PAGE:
CoSN Releases Flexible Mobile Platform Report
Consortium for School Networking — Wednesday, March 09, 2011Washington, DC (March 9, 2011) – The Consortium for School Networking (CoSN) today released an EdTechNext report, titled “Flexible Mobile Platforms,” which explores the fundamentals of mobile devices for schools – from their education potential to the pros and cons of student- vs. school-owned devices. The report also details four components of mobile learning that factor into technology planning and decision making, and highlights how some school districts are successfully leveraging mobile devices.
“Whether we are talking about smartphones or tablets, mobile devices have quickly become popular tools that students and educators use outside of the classroom on a daily basis. Similarly, mobile learning – using these devices to enhance teaching and learning – should become the norm in schools and school districts if educational leaders understand their educational potential,” said Keith Krueger, CEO of CoSN.
Education technology leaders looking for guidance on how to strategically integrate mobile devices into the education technology infrastructure will find this report very valuable. It is designed as a resource to outline the key factors that should be taken into consideration, and is part of CoSN’s efforts to maximize thought leadership on this issue.
This report outlines the potential educational benefits of mobile devices, including increased student engagement and achievement, increased competency in 21st century skills, and extended time for learning, among many others. According to the report, these benefits can be realized and mobile learning initiatives can be successful if districts and schools take into account the four components of mobile learning platforms – user devices, network access, software and learning environments and e-content.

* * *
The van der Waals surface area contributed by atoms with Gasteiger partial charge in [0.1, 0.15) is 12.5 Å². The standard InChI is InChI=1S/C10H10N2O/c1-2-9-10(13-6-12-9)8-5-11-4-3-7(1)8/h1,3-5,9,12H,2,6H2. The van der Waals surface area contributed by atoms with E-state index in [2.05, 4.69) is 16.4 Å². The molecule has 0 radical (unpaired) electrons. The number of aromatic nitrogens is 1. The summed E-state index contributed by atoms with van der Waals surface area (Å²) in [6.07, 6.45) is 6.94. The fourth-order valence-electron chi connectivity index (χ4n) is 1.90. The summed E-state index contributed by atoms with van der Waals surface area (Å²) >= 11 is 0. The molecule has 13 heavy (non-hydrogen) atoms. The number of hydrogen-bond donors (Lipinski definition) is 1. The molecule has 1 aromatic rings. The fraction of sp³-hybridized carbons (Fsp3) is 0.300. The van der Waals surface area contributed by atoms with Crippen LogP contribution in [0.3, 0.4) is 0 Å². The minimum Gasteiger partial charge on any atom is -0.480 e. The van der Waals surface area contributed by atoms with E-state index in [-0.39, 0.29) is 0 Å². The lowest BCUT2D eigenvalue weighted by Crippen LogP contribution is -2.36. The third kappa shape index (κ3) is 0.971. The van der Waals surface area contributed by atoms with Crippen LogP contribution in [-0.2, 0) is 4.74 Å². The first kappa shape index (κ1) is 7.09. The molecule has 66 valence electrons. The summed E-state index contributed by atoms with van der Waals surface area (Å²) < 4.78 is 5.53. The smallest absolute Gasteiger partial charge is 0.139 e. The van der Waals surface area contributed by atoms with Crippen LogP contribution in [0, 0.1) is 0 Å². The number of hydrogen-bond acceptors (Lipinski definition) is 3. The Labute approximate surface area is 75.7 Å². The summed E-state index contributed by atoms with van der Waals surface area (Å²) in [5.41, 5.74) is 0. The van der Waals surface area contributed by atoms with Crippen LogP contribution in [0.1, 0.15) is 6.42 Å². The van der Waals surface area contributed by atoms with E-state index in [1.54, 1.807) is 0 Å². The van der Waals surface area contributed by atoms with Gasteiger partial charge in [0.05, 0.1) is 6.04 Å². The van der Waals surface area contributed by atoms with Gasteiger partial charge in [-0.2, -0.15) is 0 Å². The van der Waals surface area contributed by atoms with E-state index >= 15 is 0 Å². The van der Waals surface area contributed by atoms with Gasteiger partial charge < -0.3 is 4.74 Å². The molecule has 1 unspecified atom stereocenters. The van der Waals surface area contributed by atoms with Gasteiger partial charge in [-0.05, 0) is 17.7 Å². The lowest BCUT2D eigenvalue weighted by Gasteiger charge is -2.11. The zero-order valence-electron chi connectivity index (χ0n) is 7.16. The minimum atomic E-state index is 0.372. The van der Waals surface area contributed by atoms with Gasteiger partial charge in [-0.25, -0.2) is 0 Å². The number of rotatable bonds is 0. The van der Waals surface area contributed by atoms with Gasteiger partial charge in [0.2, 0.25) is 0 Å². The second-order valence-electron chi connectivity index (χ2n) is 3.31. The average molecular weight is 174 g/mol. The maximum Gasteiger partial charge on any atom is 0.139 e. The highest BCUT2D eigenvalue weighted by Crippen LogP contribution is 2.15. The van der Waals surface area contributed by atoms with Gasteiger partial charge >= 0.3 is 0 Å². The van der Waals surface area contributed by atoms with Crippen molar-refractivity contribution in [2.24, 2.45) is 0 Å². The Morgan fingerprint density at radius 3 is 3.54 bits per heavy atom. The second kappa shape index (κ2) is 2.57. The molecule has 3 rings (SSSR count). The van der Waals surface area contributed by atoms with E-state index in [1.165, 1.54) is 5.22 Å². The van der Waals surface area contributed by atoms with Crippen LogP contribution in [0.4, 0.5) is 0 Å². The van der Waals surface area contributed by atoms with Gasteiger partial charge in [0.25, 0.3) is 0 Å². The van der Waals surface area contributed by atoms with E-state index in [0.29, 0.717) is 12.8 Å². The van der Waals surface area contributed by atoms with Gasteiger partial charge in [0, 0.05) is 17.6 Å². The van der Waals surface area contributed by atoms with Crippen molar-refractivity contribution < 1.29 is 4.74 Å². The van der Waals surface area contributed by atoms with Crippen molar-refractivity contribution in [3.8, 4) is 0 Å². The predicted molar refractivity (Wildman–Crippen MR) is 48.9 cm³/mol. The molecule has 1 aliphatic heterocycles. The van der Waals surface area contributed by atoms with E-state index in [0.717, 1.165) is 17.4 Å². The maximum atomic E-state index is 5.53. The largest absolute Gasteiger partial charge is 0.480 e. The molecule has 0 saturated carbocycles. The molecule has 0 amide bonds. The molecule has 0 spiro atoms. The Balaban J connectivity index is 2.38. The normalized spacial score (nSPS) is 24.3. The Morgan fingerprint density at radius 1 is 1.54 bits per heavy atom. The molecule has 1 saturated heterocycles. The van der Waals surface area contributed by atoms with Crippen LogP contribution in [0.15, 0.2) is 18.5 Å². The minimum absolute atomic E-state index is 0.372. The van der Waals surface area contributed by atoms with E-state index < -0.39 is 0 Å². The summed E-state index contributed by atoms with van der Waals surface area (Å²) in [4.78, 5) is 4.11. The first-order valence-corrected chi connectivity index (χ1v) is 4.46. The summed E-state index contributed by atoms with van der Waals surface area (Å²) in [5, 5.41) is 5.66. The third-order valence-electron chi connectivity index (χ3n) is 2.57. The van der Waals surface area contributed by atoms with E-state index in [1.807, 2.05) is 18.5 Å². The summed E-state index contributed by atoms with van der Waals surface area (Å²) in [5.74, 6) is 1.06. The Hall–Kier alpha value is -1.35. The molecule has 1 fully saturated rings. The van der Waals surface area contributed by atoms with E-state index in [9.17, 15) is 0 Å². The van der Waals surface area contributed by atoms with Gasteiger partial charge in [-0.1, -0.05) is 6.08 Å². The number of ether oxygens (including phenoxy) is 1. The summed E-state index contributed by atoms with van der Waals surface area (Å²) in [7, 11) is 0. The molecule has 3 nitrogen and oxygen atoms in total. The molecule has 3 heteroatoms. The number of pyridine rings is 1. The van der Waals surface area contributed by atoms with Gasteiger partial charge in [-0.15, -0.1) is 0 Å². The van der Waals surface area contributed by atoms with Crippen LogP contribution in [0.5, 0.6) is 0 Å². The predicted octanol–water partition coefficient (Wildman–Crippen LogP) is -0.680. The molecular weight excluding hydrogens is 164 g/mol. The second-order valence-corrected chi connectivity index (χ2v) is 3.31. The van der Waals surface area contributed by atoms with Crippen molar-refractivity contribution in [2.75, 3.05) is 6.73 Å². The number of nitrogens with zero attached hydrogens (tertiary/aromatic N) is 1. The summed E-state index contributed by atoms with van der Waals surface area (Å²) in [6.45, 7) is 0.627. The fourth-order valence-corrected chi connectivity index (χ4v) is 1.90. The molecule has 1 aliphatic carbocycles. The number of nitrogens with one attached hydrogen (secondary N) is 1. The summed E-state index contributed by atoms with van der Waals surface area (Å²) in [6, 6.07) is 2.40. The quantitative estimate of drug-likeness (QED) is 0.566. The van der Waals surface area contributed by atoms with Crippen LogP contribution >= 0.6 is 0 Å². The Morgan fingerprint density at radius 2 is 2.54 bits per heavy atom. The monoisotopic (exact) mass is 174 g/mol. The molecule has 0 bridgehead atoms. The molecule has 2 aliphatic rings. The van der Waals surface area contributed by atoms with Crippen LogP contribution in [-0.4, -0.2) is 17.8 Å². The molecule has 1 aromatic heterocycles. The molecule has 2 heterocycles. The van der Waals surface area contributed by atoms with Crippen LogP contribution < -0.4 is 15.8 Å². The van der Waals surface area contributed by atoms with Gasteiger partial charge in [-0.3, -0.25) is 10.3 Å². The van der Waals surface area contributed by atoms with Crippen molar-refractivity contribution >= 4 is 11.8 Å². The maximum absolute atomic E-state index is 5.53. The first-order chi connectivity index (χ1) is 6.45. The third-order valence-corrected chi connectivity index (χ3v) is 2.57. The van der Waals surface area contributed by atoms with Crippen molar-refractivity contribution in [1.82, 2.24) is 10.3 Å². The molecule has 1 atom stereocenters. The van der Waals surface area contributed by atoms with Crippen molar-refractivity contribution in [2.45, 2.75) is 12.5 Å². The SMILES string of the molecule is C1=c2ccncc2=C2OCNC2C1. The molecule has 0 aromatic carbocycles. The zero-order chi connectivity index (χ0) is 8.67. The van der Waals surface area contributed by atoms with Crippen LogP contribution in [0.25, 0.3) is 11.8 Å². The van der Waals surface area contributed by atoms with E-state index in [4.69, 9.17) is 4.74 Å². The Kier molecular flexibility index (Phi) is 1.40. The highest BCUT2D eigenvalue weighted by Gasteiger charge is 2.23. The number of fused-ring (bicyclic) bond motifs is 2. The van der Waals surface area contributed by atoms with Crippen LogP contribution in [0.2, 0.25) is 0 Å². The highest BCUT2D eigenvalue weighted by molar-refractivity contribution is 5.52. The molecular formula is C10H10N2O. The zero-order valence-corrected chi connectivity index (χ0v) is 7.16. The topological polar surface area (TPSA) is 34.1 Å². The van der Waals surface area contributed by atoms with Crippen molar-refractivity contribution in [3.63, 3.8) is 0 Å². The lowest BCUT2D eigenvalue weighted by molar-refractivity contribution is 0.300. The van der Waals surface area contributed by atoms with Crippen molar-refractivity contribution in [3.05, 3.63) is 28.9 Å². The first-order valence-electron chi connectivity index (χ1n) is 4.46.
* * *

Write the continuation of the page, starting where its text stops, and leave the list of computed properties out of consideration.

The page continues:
The CoSN report also details the pros and cons of student- vs. school-owned mobile devices device. For example, regarding school-provided smartphones, the pros include device consistency and controlling network access in school, while the cons include the expense of 3G and 4G data plans and the need for schools to maintain a robust Wi-Fi infrastructure, among others. In addition, the report provides a comprehensive list of major mobile devices with their features and operating systems, and data network technologies and carriers – all aimed at providing educators with critical information needed for technology planning and decision making.
This report is the latest CoSN’s EdTechNext report, a series of “mini-reports” developed to keep educators up-to-speed on the latest trends in educational technology. They provide a brief introduction to new and emerging technologies and insight on their educational value. CoSN’s EdTechNext reports are only available to members of CoSN. For members of the press interested in receiving a complimentary copy of the report, please contact Jennifer Cummings at firstname.lastname@example.org. To learn more about the reports or to become a member of CoSN, visit www.cosn.org.
About the Consortium for School Networking (CoSN)
CoSN is the premier professional association for school, district and educational service agency technology leaders. CoSN’s members are a unique blend of education and technology leaders and decision makers from the public and private sectors. The mission of CoSN is to empower K-12 district technology leaders to use technology strategically for the improvement of teaching and learning.
CoSN provides leadership, community, and advocacy essential for the success of these leaders. Visit www.cosn.org or phone 866.267.8747 to find out more about CoSN’s Leadership Initiatives, annual conference and events, policy and advocacy, membership, and resources supporting and promoting leadership development to ensure that technology is used strategically for the improvement of teaching and learning in elementary and secondary schools.